Brick officials this week unanimously approved an ordinance that requires any business with a liquor license to certify their employees in the completion of one of two programs aimed at educating service industry workers in safe serving practices.
The council adopted the ordinance with one minor change from its introduction. The ordinance originally stated that the requirement was for “front of the house” employees, however that language was clarified after questions arose. The educational requirement now applied to “every employee involved in the selling or serving of alcoholic beverages in the establishment,” said Councilwoman Andrea Zapcic, who spearheaded the measure.
Most restaurant employees, such as managers, servers, hosts, bartenders and bussers, will be required to earn and hold a certification in alcohol management. The requirement will also apply to those who work in businesses with a distribution license – generally, liquor stores – as well as so-called “club licenses” that are issued to social organizations such as the Elks or a yacht club. Two certifications will be accepted: TIPS (Training for Intervention Procedures) and TAMS (Techniques of Alcohol Management), both of which are offered locally by the township and nonprofit organizations. The training is free and can be completed on-location at a business.
One business owner attended the meeting to speak on the requirement.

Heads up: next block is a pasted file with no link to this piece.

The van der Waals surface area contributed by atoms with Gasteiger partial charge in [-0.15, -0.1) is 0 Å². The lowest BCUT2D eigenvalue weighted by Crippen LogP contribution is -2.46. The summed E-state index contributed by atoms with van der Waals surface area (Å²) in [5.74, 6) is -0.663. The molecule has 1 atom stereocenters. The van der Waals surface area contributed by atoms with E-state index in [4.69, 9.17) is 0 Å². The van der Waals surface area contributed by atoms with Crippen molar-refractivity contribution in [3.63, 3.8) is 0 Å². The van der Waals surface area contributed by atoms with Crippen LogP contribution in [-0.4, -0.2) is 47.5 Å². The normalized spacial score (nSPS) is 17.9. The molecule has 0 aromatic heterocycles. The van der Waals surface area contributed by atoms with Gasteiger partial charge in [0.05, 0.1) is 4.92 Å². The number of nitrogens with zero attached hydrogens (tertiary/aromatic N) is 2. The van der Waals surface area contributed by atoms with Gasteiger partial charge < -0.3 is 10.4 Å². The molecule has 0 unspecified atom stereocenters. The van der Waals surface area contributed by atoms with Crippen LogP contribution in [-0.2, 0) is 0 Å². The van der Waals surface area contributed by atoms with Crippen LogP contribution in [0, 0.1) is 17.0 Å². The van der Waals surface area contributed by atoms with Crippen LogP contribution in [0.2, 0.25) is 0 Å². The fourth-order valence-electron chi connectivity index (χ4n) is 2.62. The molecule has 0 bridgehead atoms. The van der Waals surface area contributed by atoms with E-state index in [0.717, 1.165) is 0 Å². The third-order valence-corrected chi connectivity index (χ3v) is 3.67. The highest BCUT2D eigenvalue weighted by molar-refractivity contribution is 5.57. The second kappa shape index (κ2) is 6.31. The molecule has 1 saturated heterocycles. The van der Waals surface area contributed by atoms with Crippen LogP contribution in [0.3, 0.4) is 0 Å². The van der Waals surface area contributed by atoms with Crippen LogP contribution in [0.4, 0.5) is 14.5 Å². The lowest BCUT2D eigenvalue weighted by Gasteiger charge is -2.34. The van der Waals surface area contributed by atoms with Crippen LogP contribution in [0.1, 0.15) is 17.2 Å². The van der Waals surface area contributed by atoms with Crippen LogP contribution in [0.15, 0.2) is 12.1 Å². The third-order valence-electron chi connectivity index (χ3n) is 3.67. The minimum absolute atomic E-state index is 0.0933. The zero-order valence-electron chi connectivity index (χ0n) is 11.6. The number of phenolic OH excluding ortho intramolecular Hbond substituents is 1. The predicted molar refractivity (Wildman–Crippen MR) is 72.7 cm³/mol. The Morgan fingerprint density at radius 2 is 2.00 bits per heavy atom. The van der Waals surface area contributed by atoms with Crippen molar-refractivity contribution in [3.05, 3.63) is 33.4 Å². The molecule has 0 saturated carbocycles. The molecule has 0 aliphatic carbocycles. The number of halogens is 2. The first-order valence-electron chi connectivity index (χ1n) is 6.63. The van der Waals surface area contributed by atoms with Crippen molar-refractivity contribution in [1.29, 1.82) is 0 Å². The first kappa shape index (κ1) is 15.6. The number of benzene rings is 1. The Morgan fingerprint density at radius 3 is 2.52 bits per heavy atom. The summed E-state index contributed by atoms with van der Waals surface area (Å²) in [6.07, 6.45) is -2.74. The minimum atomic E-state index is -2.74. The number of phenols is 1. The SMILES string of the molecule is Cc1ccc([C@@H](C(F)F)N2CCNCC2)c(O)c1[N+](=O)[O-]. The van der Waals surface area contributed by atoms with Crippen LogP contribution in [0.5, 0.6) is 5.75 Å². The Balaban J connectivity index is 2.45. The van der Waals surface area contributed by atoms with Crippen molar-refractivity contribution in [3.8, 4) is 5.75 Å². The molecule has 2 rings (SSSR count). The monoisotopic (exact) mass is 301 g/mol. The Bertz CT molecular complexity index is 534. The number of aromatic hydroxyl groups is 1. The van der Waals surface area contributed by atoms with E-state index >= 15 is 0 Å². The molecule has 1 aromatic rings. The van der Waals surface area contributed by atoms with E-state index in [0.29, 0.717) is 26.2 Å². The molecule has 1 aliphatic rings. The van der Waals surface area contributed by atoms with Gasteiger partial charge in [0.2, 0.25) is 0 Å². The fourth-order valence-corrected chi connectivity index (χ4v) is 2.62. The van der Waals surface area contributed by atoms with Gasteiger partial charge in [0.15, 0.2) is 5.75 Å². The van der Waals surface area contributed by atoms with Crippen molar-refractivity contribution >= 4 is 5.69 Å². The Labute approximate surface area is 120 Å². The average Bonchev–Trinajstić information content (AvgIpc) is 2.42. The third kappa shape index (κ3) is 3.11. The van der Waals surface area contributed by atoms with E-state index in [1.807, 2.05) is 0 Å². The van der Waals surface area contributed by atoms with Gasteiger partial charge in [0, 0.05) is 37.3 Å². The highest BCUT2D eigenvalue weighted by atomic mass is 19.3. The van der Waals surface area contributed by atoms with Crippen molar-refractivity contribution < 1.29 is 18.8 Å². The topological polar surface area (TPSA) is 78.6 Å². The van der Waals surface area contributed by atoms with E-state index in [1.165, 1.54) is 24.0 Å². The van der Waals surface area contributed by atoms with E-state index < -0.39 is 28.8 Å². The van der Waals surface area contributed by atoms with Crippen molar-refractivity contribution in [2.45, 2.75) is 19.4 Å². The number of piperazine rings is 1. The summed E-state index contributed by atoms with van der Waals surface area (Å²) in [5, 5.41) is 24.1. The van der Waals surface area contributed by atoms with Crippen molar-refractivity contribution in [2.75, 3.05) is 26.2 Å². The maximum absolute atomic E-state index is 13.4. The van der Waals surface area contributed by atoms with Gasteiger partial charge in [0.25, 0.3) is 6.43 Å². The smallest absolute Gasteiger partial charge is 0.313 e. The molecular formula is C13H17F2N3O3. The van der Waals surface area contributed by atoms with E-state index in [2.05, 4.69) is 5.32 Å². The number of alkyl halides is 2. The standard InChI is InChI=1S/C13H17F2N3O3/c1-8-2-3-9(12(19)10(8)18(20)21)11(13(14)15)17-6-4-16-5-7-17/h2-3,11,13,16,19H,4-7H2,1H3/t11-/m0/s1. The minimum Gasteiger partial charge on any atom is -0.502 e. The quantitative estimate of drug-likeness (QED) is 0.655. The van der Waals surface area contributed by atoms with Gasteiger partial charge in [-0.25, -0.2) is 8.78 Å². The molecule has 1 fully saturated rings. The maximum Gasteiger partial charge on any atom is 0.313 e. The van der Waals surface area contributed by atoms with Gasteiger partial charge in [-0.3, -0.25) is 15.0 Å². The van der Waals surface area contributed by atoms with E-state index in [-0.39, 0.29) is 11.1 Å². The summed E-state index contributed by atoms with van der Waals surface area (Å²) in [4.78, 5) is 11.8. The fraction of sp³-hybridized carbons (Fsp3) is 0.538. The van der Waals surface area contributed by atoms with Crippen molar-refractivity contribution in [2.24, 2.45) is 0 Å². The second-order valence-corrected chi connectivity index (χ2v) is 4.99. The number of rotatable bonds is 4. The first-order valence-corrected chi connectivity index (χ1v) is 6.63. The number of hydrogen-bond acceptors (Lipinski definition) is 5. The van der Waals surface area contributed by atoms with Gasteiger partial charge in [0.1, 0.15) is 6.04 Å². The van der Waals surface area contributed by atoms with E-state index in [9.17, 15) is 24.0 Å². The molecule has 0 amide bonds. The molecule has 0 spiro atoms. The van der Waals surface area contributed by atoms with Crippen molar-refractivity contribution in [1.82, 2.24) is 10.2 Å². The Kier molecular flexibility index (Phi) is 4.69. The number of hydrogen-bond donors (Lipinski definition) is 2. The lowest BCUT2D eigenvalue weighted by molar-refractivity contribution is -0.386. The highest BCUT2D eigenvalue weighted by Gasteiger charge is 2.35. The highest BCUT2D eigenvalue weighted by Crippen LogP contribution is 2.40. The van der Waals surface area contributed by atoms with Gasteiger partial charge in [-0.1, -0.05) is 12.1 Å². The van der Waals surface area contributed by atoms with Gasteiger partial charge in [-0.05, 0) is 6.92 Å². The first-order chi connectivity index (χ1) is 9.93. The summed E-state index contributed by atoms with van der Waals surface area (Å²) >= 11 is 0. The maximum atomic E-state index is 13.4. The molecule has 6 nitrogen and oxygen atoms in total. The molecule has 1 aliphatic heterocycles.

“I understand there are costs involved and enforcement involved, but I would appreciate the council giving the liquor industry in this town an incentive for compliance,” said Jerry Monroe, owner of Brick Town Liquors.
Monroe asked whether every employee, such as a a person who is normally not involved in sales but may need to man the cash register for a short period of time, need the certification. In this case, officials said, the employee would need to be certified since they are dealing with the public.
“It has been a rough couple of years for the entire service industry – in Brick and across the country,” said Monroe. “I can send my employees, have them trained, and tell them it’s a requirement to be employed, or I could do the right thing and pay them their salary.”
Zapcic said while no financial incentives, such as discounted licensing fees, are available, businesses generally see a reduction in the cost of their liability insurance after employees become certified.
The ordinance requires the training to take place within 90 days of an employee being hired at a licensed establishment. Initially, compliance will be required 90 days after notice of Tuesday’s passage is published in an official print newspaper – a state regulation. Each business owner will be required to keep on file a copy of each employee’s certification number and its expiration date. An employee who possesses the certification from a previous job will not have to be retrained.